Annual Review of Constitution-Building Processes: 2016
Each year, compiling the International IDEA Annual Review of ConstitutionBuilding Processes provides a reminder of the breadth and dynamism of the modern field of constitution-building, and its centrality around the globe to the issues of democracy, conflict, stability and development. This fourth edition, focusing on events in 2016, provides accounts from 16 countries and covers some of the most regularly debated issues around constitutional design, as well as emerging issues of particular interest at the current time, such as democratic backsliding. These countries and themes represent only a small slice of the constitution-building activity taking place. Our website, ConstitutionNet.org, published original analyses from 40 different countries in 2016.
Backsliding forms the theme of Chapter 1, written by Tom Gerald Daly, which explores democratically regressive developments in Poland and Venezuela. How pervasive this phenomenon is becoming was driven home in the difficulty we had in narrowing the selection of cases to only two, and we look forward to the forthcoming book Daly is writing on the topic.
In Chapter 2, W. Elliot Bulmer analyses the referendums that took place in Italy, the United Kingdom and Zambia in 2016, and develops an interesting idea about the contrast between using referendums to ratify elite pacts as opposed to settling elite disputes.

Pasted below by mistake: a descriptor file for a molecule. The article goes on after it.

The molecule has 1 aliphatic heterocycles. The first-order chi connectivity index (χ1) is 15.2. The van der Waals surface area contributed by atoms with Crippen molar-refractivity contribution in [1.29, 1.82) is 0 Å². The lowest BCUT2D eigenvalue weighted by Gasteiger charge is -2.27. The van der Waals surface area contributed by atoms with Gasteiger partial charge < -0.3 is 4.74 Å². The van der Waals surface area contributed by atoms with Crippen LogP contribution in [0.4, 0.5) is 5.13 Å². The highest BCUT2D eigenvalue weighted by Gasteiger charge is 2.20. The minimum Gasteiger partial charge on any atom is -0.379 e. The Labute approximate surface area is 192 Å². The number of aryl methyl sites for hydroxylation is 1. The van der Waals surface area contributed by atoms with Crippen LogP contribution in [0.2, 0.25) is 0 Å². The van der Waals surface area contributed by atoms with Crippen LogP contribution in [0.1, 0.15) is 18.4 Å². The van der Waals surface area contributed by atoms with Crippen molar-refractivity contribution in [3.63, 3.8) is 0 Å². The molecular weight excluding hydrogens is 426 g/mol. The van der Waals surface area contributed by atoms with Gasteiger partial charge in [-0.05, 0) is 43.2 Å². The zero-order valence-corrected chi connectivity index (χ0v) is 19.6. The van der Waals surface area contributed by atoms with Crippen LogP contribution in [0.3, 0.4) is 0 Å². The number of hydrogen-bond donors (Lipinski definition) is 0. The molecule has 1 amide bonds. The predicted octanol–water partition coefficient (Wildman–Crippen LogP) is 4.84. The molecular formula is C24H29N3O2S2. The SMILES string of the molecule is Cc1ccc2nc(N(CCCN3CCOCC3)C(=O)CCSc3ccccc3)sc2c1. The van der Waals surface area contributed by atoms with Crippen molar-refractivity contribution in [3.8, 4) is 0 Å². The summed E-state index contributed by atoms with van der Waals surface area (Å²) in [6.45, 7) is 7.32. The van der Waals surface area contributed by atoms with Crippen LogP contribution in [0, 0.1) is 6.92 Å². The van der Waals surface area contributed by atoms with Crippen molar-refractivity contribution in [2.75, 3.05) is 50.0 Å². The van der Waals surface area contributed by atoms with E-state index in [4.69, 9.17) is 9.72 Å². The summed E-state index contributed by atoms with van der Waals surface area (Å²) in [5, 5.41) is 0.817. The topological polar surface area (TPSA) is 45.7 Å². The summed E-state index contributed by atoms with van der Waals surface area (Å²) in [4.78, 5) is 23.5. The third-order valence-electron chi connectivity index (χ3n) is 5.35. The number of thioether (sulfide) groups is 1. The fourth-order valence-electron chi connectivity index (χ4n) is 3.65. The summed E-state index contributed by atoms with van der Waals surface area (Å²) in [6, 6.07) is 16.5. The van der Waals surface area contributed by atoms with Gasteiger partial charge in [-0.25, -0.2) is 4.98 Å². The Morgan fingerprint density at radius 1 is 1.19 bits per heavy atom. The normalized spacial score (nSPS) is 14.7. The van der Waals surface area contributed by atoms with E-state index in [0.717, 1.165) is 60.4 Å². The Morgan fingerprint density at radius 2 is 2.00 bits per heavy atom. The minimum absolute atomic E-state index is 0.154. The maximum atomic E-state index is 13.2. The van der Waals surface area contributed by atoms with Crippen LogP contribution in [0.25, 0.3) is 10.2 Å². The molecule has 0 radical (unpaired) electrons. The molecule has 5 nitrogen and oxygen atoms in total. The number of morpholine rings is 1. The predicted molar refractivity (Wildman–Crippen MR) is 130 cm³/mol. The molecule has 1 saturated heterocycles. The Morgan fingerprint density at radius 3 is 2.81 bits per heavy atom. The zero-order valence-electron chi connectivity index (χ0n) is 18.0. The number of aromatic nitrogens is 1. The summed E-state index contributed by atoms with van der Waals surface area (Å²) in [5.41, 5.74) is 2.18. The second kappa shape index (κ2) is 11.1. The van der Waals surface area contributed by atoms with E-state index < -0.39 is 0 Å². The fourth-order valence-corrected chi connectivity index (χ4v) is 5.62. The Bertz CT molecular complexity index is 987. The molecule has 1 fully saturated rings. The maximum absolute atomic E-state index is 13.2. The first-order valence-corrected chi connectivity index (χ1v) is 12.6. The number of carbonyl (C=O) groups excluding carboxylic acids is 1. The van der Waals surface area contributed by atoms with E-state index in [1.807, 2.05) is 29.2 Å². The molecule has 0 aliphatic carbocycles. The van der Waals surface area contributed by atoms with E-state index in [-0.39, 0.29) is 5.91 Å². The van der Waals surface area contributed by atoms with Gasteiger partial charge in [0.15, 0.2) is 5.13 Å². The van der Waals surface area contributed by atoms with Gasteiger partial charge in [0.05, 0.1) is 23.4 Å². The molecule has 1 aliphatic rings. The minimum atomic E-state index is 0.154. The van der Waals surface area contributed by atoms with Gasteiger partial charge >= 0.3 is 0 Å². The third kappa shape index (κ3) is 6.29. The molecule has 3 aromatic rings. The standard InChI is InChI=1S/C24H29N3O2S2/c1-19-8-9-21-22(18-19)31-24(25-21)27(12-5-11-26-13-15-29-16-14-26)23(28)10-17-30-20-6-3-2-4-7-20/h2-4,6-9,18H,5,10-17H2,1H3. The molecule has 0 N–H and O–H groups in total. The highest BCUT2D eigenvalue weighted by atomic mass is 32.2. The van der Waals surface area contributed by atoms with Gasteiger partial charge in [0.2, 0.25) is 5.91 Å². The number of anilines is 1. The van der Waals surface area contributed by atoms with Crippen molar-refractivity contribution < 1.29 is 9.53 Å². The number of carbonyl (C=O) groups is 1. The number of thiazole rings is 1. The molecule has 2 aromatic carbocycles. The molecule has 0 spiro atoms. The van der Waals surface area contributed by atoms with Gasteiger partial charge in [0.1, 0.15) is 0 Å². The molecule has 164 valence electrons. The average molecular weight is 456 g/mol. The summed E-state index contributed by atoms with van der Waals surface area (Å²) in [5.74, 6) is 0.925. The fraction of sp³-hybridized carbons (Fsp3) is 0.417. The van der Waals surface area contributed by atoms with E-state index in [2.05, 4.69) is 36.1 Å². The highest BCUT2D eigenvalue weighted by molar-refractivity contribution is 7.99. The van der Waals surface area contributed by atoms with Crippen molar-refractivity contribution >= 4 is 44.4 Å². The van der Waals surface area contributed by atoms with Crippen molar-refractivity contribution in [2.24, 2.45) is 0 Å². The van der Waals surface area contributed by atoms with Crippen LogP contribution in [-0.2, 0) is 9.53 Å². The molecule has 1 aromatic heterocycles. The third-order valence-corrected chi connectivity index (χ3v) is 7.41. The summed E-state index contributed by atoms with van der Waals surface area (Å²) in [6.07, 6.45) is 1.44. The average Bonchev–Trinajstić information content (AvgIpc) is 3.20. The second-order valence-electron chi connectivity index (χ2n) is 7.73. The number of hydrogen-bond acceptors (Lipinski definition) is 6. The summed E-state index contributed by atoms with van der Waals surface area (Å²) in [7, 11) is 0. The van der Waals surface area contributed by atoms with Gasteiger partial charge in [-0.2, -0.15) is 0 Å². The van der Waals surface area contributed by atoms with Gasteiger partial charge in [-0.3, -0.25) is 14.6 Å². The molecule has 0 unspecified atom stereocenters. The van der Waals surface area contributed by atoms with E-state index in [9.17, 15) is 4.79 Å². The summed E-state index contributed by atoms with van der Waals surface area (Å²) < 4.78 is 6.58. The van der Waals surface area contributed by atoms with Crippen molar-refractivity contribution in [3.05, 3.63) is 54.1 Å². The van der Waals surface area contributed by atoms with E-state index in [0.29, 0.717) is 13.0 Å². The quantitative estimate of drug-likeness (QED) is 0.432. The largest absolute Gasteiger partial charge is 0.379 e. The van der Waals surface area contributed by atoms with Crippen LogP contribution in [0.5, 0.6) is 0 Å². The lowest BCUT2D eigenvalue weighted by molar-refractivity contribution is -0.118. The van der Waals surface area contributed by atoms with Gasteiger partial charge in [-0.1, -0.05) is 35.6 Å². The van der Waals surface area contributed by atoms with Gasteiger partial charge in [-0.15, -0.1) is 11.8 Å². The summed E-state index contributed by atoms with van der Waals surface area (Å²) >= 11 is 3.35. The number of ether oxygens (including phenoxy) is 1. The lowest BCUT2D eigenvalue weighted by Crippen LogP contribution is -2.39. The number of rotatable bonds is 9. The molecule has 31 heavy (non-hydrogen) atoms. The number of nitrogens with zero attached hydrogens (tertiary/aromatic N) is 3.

For Chapter 3 we are delighted to have a contribution from two regular programmatic partners of International IDEA: Markus Böckenförde at the Center for Global Cooperation Research and Michael Meyer-Resende at Democracy Reporting International. Speaking from extensive practical experience around the world, Böckenförde and Meyer-Resende caution against a default to federalism as a constitutional design solution for territorially based conflicts.
Chapters 4 and 5 discuss two issues that have been central to debates on comparative constitutional design for many years—bicameralism and executive–legislative relations, respectively. In Chapter 4, Adem Kassie Abebe describes the debates on establishing or reforming senates in Côte d’Ivoire, Italy and Thailand in 2016, while in Chapter 5 Ellen Hubbard and Sumit Bisarya cover the processes still being debated in Georgia but completed in Armenia, central to which is a move away from a semi-presidential to a parliamentary system of government—a very rare phenomenon worth following in the coming years.
Finally, in Chapter 6 Yuhniwo Ngenge describes the range of constitutional reforms taking place in West Africa, where no less than nine countries initiated major reforms to their constitutions in 2016. The six chapters are dense with country-level detail on the numerous processes described and elucidate some of the key themes that frame constitutional debates around the globe. We are already looking forward to describing the events of 2017 next year, in what will be the fifth edition of the Annual Review of Constitution-Building Processes.